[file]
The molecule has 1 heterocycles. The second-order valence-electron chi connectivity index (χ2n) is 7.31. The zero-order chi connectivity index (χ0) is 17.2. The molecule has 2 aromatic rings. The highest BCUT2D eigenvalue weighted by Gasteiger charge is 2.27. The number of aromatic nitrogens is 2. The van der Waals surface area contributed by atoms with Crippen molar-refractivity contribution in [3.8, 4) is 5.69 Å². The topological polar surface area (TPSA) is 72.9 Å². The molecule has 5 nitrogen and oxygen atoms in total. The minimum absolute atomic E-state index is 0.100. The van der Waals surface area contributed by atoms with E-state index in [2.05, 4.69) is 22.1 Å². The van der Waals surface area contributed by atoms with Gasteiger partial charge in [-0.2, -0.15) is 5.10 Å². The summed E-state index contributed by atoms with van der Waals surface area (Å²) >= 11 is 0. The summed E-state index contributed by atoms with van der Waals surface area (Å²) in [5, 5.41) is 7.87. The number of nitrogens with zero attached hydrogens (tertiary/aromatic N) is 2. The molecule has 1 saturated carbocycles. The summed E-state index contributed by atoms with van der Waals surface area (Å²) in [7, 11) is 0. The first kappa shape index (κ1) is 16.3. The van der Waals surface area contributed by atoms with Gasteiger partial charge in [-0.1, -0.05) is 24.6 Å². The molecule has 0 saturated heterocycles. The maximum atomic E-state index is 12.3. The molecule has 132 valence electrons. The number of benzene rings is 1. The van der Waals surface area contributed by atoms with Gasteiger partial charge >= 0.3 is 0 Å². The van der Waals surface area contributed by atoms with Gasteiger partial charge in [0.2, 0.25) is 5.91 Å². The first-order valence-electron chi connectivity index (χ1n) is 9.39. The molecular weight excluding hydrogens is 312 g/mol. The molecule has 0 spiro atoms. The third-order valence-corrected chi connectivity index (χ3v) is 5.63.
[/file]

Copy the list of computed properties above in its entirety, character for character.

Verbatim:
The molecule has 1 heterocycles. The second-order valence-electron chi connectivity index (χ2n) is 7.31. The zero-order chi connectivity index (χ0) is 17.2. The molecule has 2 aromatic rings. The highest BCUT2D eigenvalue weighted by Gasteiger charge is 2.27. The number of aromatic nitrogens is 2. The van der Waals surface area contributed by atoms with Crippen molar-refractivity contribution in [3.8, 4) is 5.69 Å². The topological polar surface area (TPSA) is 72.9 Å². The molecule has 5 nitrogen and oxygen atoms in total. The minimum absolute atomic E-state index is 0.100. The van der Waals surface area contributed by atoms with E-state index in [2.05, 4.69) is 22.1 Å². The van der Waals surface area contributed by atoms with Gasteiger partial charge in [-0.2, -0.15) is 5.10 Å². The summed E-state index contributed by atoms with van der Waals surface area (Å²) >= 11 is 0. The summed E-state index contributed by atoms with van der Waals surface area (Å²) in [5, 5.41) is 7.87. The number of nitrogens with zero attached hydrogens (tertiary/aromatic N) is 2. The molecule has 1 saturated carbocycles. The summed E-state index contributed by atoms with van der Waals surface area (Å²) in [7, 11) is 0. The first kappa shape index (κ1) is 16.3. The van der Waals surface area contributed by atoms with Gasteiger partial charge in [-0.1, -0.05) is 24.6 Å². The molecule has 0 saturated heterocycles. The maximum atomic E-state index is 12.3. The molecule has 132 valence electrons. The number of benzene rings is 1. The van der Waals surface area contributed by atoms with Gasteiger partial charge >= 0.3 is 0 Å². The van der Waals surface area contributed by atoms with Gasteiger partial charge in [0.2, 0.25) is 5.91 Å². The first-order valence-electron chi connectivity index (χ1n) is 9.39. The molecular weight excluding hydrogens is 312 g/mol. The molecule has 0 spiro atoms. The third-order valence-corrected chi connectivity index (χ3v) is 5.63.